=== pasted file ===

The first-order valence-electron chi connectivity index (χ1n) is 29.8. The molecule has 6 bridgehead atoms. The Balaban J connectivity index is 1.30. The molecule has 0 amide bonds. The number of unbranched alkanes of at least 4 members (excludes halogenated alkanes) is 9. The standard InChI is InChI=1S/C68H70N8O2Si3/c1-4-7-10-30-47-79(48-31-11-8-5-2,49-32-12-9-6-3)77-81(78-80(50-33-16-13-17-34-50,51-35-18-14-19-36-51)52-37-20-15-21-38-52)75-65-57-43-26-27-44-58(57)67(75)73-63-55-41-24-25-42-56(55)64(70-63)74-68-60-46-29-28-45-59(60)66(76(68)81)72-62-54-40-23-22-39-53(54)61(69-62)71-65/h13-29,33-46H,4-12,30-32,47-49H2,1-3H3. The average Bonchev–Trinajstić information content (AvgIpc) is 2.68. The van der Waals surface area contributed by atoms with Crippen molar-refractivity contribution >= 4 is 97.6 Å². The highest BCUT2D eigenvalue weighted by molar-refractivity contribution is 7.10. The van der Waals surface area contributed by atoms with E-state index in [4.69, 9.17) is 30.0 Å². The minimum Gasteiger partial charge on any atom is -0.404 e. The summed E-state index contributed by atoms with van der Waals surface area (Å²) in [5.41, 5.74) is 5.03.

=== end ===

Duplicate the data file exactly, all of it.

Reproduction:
The first-order valence-electron chi connectivity index (χ1n) is 29.8. The molecule has 6 bridgehead atoms. The Balaban J connectivity index is 1.30. The molecule has 0 amide bonds. The number of unbranched alkanes of at least 4 members (excludes halogenated alkanes) is 9. The standard InChI is InChI=1S/C68H70N8O2Si3/c1-4-7-10-30-47-79(48-31-11-8-5-2,49-32-12-9-6-3)77-81(78-80(50-33-16-13-17-34-50,51-35-18-14-19-36-51)52-37-20-15-21-38-52)75-65-57-43-26-27-44-58(57)67(75)73-63-55-41-24-25-42-56(55)64(70-63)74-68-60-46-29-28-45-59(60)66(76(68)81)72-62-54-40-23-22-39-53(54)61(69-62)71-65/h13-29,33-46H,4-12,30-32,47-49H2,1-3H3. The average Bonchev–Trinajstić information content (AvgIpc) is 2.68. The van der Waals surface area contributed by atoms with Crippen molar-refractivity contribution >= 4 is 97.6 Å². The highest BCUT2D eigenvalue weighted by molar-refractivity contribution is 7.10. The van der Waals surface area contributed by atoms with E-state index in [4.69, 9.17) is 30.0 Å². The minimum Gasteiger partial charge on any atom is -0.404 e. The summed E-state index contributed by atoms with van der Waals surface area (Å²) in [5.41, 5.74) is 5.03.